The simple answer is a lot! When you read about personal finance and investing, one of the most common investments you will read about are mutual funds. Mutual funds have been very popular investment vehicles for a significant amount of time for good reason. They offer professional management of your money, they are typically well diversified, and offer decent returns historically. One problem has always been with the amount of mutual funds out there it is hard to determine where you want to invest your money. Even harder is comparing one fund to another. Sure there are many sites which offer search tools which will search based upon the 1, 5, and 10 year mutual fund performance.
One thing that you have to remember when looking at funds is that they all have fees which you will need to consider as well. Comparing both performance and fees may sound like a daunting task, but it is necessary to ensure your account grows (and thus your wealth) as much as possible over time. More recently there have been more alternatives to traditional mutual funds which offer lower expenses than a traditional (typical) mutual fund such as Exchange Traded Funds which track a market indices such as SPY which tracks the S&P 500 index, or Index Funds. These alternatives have forced some funds to offer lower management fees. Additionally, there are companies such as Vanguard which have come out with a series of Vanguard funds which offer very low management fees and have a pretty good track record of performance (depending upon which fund(s) you choose.
One site you can use to compare mutual fund performance and fees is found on the Vanguard site. Another can be found at the financial regulator FINRA site. Another thing to be weary of are funds which advertise their performance, but charge large up front fees. These fees can take a huge chunk out of your investment up front (thus causing you to miss out on years worth of interest accumulation/earnings). This can have a dramatic impact upon your portfolio/investments over time. The best structure in this author’s opinion is what is known as a no-load mutual fund which does not charge a fee on the front end. You will still need to look for a fund with a low annual management fee for the exact same reason, but you can do it. Those management fees will eat away at your capital and thus take money out of your account, which could have been invested for many years to come earning you additional interest. These fees are an extremely important part of choosing a mutual fund investment and should not be overlooked.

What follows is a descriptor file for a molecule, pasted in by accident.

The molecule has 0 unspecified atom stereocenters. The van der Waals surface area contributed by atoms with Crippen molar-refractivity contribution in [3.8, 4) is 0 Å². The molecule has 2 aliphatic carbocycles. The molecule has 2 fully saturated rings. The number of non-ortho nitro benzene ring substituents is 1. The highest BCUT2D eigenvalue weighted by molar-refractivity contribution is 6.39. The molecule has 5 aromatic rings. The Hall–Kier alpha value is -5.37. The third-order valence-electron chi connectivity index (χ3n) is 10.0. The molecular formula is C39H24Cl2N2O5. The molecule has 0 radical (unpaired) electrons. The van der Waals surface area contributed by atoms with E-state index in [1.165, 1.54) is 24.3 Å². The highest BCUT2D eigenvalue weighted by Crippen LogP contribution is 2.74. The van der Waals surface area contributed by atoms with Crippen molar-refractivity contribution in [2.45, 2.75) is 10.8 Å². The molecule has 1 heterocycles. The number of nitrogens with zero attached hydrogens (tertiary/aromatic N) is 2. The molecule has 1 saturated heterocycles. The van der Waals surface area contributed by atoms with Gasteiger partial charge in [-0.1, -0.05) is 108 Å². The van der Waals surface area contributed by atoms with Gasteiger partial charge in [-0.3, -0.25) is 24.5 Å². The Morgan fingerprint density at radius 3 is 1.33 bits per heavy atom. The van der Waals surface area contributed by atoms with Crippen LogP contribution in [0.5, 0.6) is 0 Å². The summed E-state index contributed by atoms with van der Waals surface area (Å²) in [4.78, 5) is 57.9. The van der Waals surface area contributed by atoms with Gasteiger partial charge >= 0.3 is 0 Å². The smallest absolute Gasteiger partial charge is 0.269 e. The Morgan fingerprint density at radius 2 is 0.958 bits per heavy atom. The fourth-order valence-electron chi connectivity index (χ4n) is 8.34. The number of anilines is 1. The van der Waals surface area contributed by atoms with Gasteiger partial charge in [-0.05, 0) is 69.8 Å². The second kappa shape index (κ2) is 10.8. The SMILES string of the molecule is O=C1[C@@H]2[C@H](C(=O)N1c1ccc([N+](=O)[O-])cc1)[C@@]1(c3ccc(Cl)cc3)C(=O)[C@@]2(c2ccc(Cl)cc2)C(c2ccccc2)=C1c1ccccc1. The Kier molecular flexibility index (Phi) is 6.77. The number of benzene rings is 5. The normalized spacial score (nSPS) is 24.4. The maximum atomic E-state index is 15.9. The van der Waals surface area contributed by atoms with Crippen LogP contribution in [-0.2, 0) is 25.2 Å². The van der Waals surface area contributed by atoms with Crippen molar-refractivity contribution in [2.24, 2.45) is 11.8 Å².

To complicate things even further many funds have a back end fee or redemption fee which is charged upon withdrawal from the account (in the future). These can be negative too, however, if they are not too prohibitive it is far better to have a 2% fee hit you on the way out after growing your account than on the front end of a 10-20 year investment (investment range can vary, but you see the point). For example, if you had $50,000 to invest today and found a fund with a 2% front end fee, this would take $1,000 out of your account immediately leaving only $49,000 to invest. That $1,000 invested would have amounted to $7,612 if it had earned 7% interest over 30 years time (the historical average of the stock market). This is only what you miss out on from an up front fee. Imagine if you were getting hit with 2% fees every year on this account. That amount would grow to an even larger amount which can really affect the growth of your account over time. The same holds true for whether you should prioritize tax friendly accounts such as a 401k or SEP IRA vs. a taxable brokerage account. The money that comes out in advance for taxes today and that gets taxed each year while you invest, is less money growing in your account over time. Our site offers a series of retirement calculators to illustrate these concepts to help solidify this in your mind and illustrate that there are in fact methods to financial success and growing your wealth. Learn them and use them and you shall have an abundance of wealth financially.